The US H-1B visa is a non-immigrant visa that allows US companies to employ foreign professionals who have at least a four year college degree in highly technical occupational fields such as in IT, finance, accounting, architecture, engineering, mathematics, science, medicine, etc.
H-1B visas are available to foreign professionals with:
a 4 year Baccalaureate Degree or the foreign equivalent; or
individuals who can show by expert affidavits that their combination of education and qualifying experience is the equivalent of at least a U.S. four year B.A. or B.S. degree in the field.
Duration: An H-1B visa is valid initially for up to three (3) years and can be extended an additional three (3) years for a total of six years, regardless of the number of employers the foreign professional works for during that time. Extensions beyond six years are available in limited circumstances.
Limitations: There are many technical requirements, including payment of a prevailing wage and the filing of a Labor Condition Application, for successful processing of an H-1B. Failure to comply with all of the H-1B regulations can result in the employer being disqualified for one year from hiring any additional H-1B specialty occupation workers, as well as other fines and penalties.
SPECIAL ISSUES FOR H-1B VISAS:
Credentials Evaluation: Foreign degrees must be evaluated to determine if they are the
equivalent of the U.S. degree. There are credentials evaluation services throughout the United States that provide these evaluations.
In addition, under USCIS regulations, three years of work experience can substitute for one year of bachelor’s degree level college education. If the employer relies on a combination of education and work experience to show bachelor’s degree equivalency, expert affidavits may be required to support the petition.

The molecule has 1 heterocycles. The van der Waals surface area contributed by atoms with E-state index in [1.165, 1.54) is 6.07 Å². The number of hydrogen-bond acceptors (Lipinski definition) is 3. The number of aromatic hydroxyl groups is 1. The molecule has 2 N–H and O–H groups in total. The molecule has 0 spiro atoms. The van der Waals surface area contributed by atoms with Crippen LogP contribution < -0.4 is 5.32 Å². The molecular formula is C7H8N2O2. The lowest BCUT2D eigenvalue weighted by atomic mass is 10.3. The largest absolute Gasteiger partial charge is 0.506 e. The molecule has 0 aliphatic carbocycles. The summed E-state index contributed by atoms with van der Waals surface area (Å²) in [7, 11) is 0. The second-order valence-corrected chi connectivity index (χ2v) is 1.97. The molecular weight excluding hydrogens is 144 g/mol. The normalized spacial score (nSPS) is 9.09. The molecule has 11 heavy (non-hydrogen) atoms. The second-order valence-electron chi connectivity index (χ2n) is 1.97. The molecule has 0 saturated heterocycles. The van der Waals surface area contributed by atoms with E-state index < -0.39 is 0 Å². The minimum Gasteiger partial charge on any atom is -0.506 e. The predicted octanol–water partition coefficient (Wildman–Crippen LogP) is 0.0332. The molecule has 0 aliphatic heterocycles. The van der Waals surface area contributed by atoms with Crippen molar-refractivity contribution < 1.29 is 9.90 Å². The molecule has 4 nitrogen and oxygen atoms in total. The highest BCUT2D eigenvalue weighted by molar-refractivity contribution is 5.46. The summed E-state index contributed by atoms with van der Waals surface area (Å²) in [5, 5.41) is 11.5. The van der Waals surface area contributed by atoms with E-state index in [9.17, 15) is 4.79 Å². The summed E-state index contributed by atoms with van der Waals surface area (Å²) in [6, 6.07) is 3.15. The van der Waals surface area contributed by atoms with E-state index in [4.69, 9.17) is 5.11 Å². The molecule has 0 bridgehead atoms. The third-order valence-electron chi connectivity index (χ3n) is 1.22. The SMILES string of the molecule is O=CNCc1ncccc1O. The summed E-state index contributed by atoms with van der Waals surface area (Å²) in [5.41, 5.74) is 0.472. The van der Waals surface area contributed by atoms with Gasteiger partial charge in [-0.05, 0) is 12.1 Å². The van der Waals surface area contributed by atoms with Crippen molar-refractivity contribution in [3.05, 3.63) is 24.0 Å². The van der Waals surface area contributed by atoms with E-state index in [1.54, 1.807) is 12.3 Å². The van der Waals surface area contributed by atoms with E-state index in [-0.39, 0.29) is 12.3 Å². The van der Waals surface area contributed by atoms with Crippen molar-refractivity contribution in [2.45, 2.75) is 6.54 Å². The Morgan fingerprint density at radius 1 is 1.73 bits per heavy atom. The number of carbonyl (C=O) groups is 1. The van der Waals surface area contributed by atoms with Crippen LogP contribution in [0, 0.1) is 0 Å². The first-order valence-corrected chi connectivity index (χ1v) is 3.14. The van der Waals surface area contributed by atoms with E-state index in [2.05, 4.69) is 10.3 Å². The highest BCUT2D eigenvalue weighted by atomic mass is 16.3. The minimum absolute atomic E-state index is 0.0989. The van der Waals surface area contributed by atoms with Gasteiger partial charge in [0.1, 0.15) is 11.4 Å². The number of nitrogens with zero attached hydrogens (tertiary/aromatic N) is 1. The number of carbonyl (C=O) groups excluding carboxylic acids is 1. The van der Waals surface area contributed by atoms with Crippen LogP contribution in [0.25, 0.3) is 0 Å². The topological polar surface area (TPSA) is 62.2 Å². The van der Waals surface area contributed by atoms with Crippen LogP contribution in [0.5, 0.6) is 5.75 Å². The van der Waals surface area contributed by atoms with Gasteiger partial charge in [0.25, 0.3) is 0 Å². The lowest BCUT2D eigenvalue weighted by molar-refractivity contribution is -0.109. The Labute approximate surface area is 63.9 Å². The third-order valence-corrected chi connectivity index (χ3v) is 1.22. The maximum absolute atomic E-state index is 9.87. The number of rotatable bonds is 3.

Prevailing Wage: The employer must pay the higher of the “prevailing wage” for the position as determined by United States Department of Labor (“DOL”), or the actual wage—that is, the wage paid to similarly employed U.S. workers. A prevailing wage determination can be obtained from the State Employment Security Agency or from authoritative surveys.
Labor Condition Application (“LCA”): This document attests to the DOL that the employer will pay the prevailing wage and that hiring the H-1B worker will not adversely affect the wages and working conditions of U.S. workers. The LCA must be certified by the DOL, and included in the H-1B application package.
The LCA process is now streamlined with the use of electronic filings. LCAs can be obtained in a matter of seconds. NOTE: The LCA is not the same as Labor Certification for green card purposes. For an LCA in connection with an H-1B, there is no need to advertise the job or to test the labor market for U.S. workers.
Posting: A notice must be posted for ten days in two different places at the location of
employment announcing that you are hiring an H-1B worker.
Public Access File: A Public Access File must be maintained for each H-1B employee, containing several documents, including the posting notice, proof of posting, the prevailing wage determination, the certified LCA, a receipt from the employee showing that he or she received a copy of the LCA, a statement of the actual wage rate, a short memorandum describing how the employer determined the salary and a summary of available benefits.
Filing Fees: USCIS normal filing fee for private employers is $460, plus a $1,500 “training fee”, plus a “fraud prevention” fee of $500. Premium processing (15 day processing) carries an additional $1,225 filing fee to the USCIS.
Transferring Employees to Other Locations: If an H-1B employee is transferred for more than a very limited duration, the employer must have an LCA from the DOL for the new location. If the employer transfers the employee before getting the LCA, the employer may need to file an amended H-1B petition with the USCIS.
Change in Job Duties: A material change in job duties may require a new H-1B filing. Any change in job duties should be reviewed by an immigration attorney.
Family: The spouse and children of H-1B employees receive H-4 visas and cannot work under that category.
Dual Intent: An H-1B visa holder may lawfully have the intent to remain permanently in the United States. This will be helpful for maintaining status while pursuing a permanent resident application.
H-1B Quota: USCIS issues 65,000 new H-1B approvals each year (CIS year – October 1 through September 30).
If you have any questions about the H-1B Specialty Occupation Workers visa, you can contact me, Somair S. Alam, Esq. at e-mail firstname.lastname@example.org